Dr. Krakowiak was born in Poland, but has been in the US since she was 11 years old. Both of her parents are chemists and she "inherited" the passion for science from them.
She teaches AP Biology, Genetics, Anatomy & Physiology, and the biological portion of Biomedical Physics.
She obtained her B.S. degree from Brigham Young University in chemistry with emphasis in molecular biology. She went on to earn a Ph.D. degree in human genetics from University of Utah.
For her thesis, Dr. Krakowiak studied the genetic basis of birth defects that affect the limbs. Based on the conducted research and with help of very large affected families, the collaborative group identified specific proteins within the muscle complex as being responsible for causing severe and familial types of clubfeet.
Dr. Krakowiak continued her training at the National Institutes of Health as a post-doctoral fellow. There, she studied birth defects caused by inability to produce cholesterol. In addition to analyzing DNA of the human participants, Dr. Krakowiak also created a mouse without a specific enzyme (a "knock-out" mouse) to further study potential treatments for patients in an animal model. Because the enzyme affected had not been carefully studied in human patients, she, along with her colleagues, identified a new disorder: Lathosterolosis.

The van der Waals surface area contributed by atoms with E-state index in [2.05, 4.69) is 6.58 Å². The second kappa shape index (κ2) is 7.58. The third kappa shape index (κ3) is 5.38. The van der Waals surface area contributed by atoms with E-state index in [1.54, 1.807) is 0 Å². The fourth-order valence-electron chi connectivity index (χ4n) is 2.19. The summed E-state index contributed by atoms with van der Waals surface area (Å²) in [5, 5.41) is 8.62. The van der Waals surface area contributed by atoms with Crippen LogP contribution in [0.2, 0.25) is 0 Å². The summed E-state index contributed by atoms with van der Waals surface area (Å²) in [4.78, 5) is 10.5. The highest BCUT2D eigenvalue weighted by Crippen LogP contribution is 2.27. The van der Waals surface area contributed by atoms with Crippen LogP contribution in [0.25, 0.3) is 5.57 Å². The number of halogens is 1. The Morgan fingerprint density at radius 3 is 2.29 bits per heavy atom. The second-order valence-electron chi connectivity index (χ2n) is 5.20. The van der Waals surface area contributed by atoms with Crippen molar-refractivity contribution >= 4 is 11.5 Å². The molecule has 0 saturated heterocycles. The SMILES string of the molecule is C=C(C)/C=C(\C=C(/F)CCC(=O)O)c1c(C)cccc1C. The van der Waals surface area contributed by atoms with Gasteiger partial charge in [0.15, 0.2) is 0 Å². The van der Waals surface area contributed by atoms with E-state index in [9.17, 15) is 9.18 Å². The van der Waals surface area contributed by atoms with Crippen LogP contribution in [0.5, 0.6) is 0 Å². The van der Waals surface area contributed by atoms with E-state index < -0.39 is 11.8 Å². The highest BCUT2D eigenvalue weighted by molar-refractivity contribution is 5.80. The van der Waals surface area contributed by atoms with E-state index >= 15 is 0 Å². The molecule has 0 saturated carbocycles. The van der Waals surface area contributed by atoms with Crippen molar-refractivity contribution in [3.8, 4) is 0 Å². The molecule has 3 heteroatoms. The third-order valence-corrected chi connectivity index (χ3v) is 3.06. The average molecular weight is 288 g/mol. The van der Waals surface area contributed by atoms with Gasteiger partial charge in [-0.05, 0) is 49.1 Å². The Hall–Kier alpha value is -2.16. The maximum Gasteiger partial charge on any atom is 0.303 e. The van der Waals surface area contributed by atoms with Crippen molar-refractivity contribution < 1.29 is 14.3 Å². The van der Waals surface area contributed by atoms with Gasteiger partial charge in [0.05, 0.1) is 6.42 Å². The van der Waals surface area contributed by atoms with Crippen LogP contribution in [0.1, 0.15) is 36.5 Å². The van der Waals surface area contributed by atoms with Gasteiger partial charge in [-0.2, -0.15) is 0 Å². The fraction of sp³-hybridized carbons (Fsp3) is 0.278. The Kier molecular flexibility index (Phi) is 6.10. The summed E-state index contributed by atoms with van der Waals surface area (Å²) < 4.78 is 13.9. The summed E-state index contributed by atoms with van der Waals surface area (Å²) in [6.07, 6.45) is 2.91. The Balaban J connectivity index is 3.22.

Before coming to ASMSA, Dr. Krakowiak worked as an assistant professor at UAMS and ACH for more than three years. Her primary role as a researcher was to study common birth defects such as congenital heart defects in a large, national study. She also mentored many summer students and taught portions of the Medical Genetics class to medical students. Early in her career she taught biology and genetic courses to undergraduate students.
View Dr. Krakowiak's class websites (note: must be logged into the ASMSA Google account):